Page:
Police should deal with violent people with mental health issues
A Samoan mental health expert says violent reactions perpetrated by persons living with mental health issues should be referred to the Police.
The head of the mental health unit at the Tupua Tamasese Meaole (TTM) National Hospital, Tuifagatoa Dr. George Tuitama, told the Samoa Observer that it is their job to attend to them medically but any violent behaviour should see the Police getting involved.
“It is both our job to cure them but it is initially the Police’s job to deal with their violent reactions in the public, and bringing them over to the mental facility for care is where we come in,” he said.
This newspaper witnessed an incident at Vailoa last week, when a person living with mental health issues smashed a bottle on the road. Members of the public at the Savalalo market also expressed concern with a man, who has a reputation for hurting people.
Speaking on the issue of mental health, Tuifagatoa also expressed disappointment that some people use that condition as an "excuse" to commit crime.
“It’s a bit disappointing to know that some mentally unwell people are excusing on their conditions for their bad behaviours while they should also be paying for whatever crime they did,” he said.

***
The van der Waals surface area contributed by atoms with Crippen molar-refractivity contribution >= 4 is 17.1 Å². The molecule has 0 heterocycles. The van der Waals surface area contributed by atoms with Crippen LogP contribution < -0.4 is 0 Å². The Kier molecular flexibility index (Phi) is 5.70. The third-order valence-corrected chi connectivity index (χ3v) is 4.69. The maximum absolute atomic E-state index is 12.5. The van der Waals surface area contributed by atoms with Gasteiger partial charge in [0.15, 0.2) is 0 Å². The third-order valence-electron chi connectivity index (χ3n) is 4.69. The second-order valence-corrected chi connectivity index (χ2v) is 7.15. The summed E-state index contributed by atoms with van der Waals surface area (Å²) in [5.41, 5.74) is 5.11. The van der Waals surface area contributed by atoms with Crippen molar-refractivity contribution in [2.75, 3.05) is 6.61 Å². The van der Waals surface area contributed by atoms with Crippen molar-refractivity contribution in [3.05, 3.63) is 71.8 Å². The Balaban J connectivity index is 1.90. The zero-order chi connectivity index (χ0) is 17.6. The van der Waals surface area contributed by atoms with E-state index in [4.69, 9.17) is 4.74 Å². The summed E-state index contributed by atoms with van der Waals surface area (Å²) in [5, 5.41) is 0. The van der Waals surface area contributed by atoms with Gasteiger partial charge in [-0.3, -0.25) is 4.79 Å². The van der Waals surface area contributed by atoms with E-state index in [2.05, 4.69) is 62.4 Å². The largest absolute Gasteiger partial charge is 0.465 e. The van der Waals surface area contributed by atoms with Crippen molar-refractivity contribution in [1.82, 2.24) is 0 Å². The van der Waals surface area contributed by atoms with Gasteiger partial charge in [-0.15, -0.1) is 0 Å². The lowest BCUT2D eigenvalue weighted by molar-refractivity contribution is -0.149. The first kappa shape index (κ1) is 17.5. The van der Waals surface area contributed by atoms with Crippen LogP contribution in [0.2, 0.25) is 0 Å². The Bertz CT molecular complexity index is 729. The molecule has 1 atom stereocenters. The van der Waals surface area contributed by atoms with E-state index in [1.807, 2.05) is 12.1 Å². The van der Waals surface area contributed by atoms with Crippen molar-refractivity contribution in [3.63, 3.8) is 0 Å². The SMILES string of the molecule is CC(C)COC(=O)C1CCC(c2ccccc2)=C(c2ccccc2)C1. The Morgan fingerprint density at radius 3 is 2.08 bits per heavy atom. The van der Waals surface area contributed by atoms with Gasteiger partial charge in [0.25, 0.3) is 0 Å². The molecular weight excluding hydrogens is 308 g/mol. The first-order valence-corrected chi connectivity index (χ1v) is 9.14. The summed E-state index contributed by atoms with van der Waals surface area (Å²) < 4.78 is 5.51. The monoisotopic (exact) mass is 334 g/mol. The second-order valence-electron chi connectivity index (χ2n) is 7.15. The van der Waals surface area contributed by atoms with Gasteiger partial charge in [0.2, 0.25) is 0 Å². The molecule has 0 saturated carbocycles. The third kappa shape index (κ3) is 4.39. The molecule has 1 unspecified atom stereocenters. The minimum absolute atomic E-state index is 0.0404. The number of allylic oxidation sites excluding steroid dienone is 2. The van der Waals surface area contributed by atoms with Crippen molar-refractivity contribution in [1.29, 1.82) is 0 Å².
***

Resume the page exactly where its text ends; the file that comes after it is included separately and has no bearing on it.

Tuifagatoa added that it is time for the Police to make a concerted effort to address the problem, as was discussed in past training with other members of the Samoa Police Service.
According to Section 12 Part 3 of the Samoa Mental Health Act 2007, the health care professional may request a Police Officer or other person to apprehend and transport the person to the nominated health care professional and place.
Also in Section 8 part 2, it states “(2)Despite any other law and subject to subsection (3), for the purposes of an assessment under subsection (1) a health care professional or member of the Police Service may:
(a) apprehend and transport the person to the proposed place of assessment; or
(b) request a member or members of the Police Service to provide reasonable assistance with the apprehension, transportation, restraint and assessment of the person; or
(c) under direction from a health care professional, restrain the person.